Intellectual Property: The America Invents Act and Sweeping Patent Reform Moves Closer to Reality (6/11)

June 26, 2011

The United States patent system is on the verge of the most significant patent reform since the U.S. Patent Act of 1952. The "America Invents Act," contained in bills S.23 and H.R.1249, has been approved by both the House of Representatives and the Senate. However, there are a number of important differences between the bills that must be reconciled before a full legislative vote will be possible.

H.R. 1249 Approved by the House on June 23, 2011

On June 23, 2011, the House of Representatives approved their version of the America Invents Act by a vote of 304-117. In passing the bill, the House approved six minor amendments and a manager's amendment, and rejected seven proposed amendments. The manager's amendment, offered by House Judiciary Committee Chairman Lamar Smith (R-Texas), creates a fund for fees collected by the United States Patent and Trademark Office ("PTO"). The PTO is free to use a predetermined amount of that fund, but must appeal to Congress to access fees collected in excess of the amount. Although this system would end the fee diversion that has siphoned nearly $1 billion from the PTO over the past 20 years, Congress would still maintain oversight over fees collected by the PTO. In contrast, the Senate bill, approved by a vote of 95-5 on March 8, 2011, gave the PTO fee setting authority, although the PTO would be required to submit fee proposals to Congress, which could then act on the proposal.

Regarding fees collected by the PTO, both bills propose a 50% reduction in fees for small entities and the creation of a new entity category called "microentities" which would receive a 75% reduction in fees. In the House bill, for example, a "microentity" is currently defined as: (i) a small entity that has 4 or fewer filed patent applications, has a gross income less than 3 times the median household income, and has not granted rights to the invention to another entity with a gross income less than 3 times the median household income; or (ii) an applicant who is or works for a public institution of higher education and who has granted rights in the invention to the institution.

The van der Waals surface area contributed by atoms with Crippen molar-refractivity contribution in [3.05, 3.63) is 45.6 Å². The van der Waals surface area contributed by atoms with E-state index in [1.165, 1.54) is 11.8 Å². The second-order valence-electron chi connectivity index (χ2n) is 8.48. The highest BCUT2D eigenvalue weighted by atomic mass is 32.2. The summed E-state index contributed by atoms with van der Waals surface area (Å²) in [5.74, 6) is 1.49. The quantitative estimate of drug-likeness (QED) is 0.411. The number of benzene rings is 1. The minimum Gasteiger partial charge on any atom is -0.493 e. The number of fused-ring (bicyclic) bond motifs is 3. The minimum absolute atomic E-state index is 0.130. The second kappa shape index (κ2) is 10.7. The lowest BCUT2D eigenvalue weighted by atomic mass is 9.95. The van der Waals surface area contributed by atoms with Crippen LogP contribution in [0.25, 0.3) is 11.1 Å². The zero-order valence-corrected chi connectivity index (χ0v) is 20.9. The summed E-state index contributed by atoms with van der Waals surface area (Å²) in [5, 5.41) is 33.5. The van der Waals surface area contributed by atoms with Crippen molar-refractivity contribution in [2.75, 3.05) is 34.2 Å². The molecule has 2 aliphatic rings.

Further, representing one of the most monumental changes to United States patent law, both bills would transition the current patent system to a first-to-file format. Notoriously, the United States still operates under a first-to-invent system. If the America Invents Act is ultimately signed by President Obama, the first inventor to file an invention with the patent office will be eligible to receive a patent, even if they were not the first to invent. Interference Proceedings, which are currently used to determine who invented something first, will be replaced by Derivation Proceedings, which would ensure that the applicant is actually an inventor and did not derive the invention from someone else.

Also spurred by a switch to the first-to-file system, the current one-year prior art grace period will largely be abolished, although applicants will be entitled to a one-year period before the filing date of an application in which their own disclosures are not considered prior art.

Another interesting area of reform would be post-filing activity by third parties. Both bills create a system in which any third party can submit a reference for consideration and inclusion in the record of a pending patent application. The submission must include an as-yet-undetermined fee as well as "a concise description of the asserted relevance of each submitted document." Both bills also create procedures for an inter partes review process and a post-grant review process by the PTO following petition by a third party.

The bills would also affect patent litigation. For example, the false marking law codified at 35 U.S.C. § 292 would be modified by the bills to establish a statute of limitations and to allow "only the United States" to sue for the $500 penalty. However, the bills would allow "[a]ny person who has suffered a competitive injury as a result of a violation of this section" to file a civil action for recovery of damages sufficient to compensate for the injury.

Is a Compromise Possible?

Efforts to reconcile the two bills have not yet begun, and given the strong feelings on both sides of the PTO fee issue, it is clear that compromise will be difficult. However, compared to the many other attempts at patent reform over the past decade, the America Invents Act appears to be the most likely contender to usher in significant reforms to the current patent system.

If you have any questions, please contact George R. McGuire, Chair, Intellectual Property Practice Group, at 315.218.8515 or